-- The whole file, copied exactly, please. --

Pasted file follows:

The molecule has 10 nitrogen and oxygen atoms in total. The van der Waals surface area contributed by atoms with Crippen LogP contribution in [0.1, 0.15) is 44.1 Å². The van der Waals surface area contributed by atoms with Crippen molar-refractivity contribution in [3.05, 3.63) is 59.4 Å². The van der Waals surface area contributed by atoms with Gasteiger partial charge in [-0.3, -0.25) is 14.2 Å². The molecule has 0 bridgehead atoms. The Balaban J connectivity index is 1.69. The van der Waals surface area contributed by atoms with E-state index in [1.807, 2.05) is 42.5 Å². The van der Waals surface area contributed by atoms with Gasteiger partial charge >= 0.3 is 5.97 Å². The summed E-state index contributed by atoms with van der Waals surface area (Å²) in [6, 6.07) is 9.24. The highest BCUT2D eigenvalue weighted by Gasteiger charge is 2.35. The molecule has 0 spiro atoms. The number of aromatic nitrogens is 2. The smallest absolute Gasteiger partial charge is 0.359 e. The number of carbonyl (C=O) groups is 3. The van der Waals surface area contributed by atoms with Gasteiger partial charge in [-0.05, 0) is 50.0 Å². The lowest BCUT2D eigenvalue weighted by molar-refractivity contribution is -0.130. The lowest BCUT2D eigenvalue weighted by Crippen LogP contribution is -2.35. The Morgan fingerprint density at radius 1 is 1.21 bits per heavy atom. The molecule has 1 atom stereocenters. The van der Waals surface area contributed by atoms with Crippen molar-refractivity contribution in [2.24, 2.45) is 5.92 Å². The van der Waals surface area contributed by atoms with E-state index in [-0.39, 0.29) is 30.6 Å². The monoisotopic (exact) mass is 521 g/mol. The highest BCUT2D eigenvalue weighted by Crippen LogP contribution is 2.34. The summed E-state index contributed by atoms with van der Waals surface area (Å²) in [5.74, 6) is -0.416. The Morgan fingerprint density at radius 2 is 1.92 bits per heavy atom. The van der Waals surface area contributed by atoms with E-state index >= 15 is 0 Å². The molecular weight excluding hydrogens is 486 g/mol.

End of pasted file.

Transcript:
The molecule has 10 nitrogen and oxygen atoms in total. The van der Waals surface area contributed by atoms with Crippen LogP contribution in [0.1, 0.15) is 44.1 Å². The van der Waals surface area contributed by atoms with Crippen molar-refractivity contribution in [3.05, 3.63) is 59.4 Å². The van der Waals surface area contributed by atoms with Gasteiger partial charge in [-0.3, -0.25) is 14.2 Å². The molecule has 0 bridgehead atoms. The Balaban J connectivity index is 1.69. The van der Waals surface area contributed by atoms with E-state index in [1.807, 2.05) is 42.5 Å². The van der Waals surface area contributed by atoms with Gasteiger partial charge >= 0.3 is 5.97 Å². The summed E-state index contributed by atoms with van der Waals surface area (Å²) in [6, 6.07) is 9.24. The highest BCUT2D eigenvalue weighted by Gasteiger charge is 2.35. The molecule has 0 spiro atoms. The number of aromatic nitrogens is 2. The smallest absolute Gasteiger partial charge is 0.359 e. The number of carbonyl (C=O) groups is 3. The van der Waals surface area contributed by atoms with Gasteiger partial charge in [-0.05, 0) is 50.0 Å². The lowest BCUT2D eigenvalue weighted by molar-refractivity contribution is -0.130. The lowest BCUT2D eigenvalue weighted by Crippen LogP contribution is -2.35. The Morgan fingerprint density at radius 1 is 1.21 bits per heavy atom. The molecule has 1 atom stereocenters. The van der Waals surface area contributed by atoms with Crippen molar-refractivity contribution in [2.24, 2.45) is 5.92 Å². The van der Waals surface area contributed by atoms with E-state index in [-0.39, 0.29) is 30.6 Å². The monoisotopic (exact) mass is 521 g/mol. The highest BCUT2D eigenvalue weighted by Crippen LogP contribution is 2.34. The summed E-state index contributed by atoms with van der Waals surface area (Å²) in [5.74, 6) is -0.416. The Morgan fingerprint density at radius 2 is 1.92 bits per heavy atom. The van der Waals surface area contributed by atoms with E-state index >= 15 is 0 Å². The molecular weight excluding hydrogens is 486 g/mol.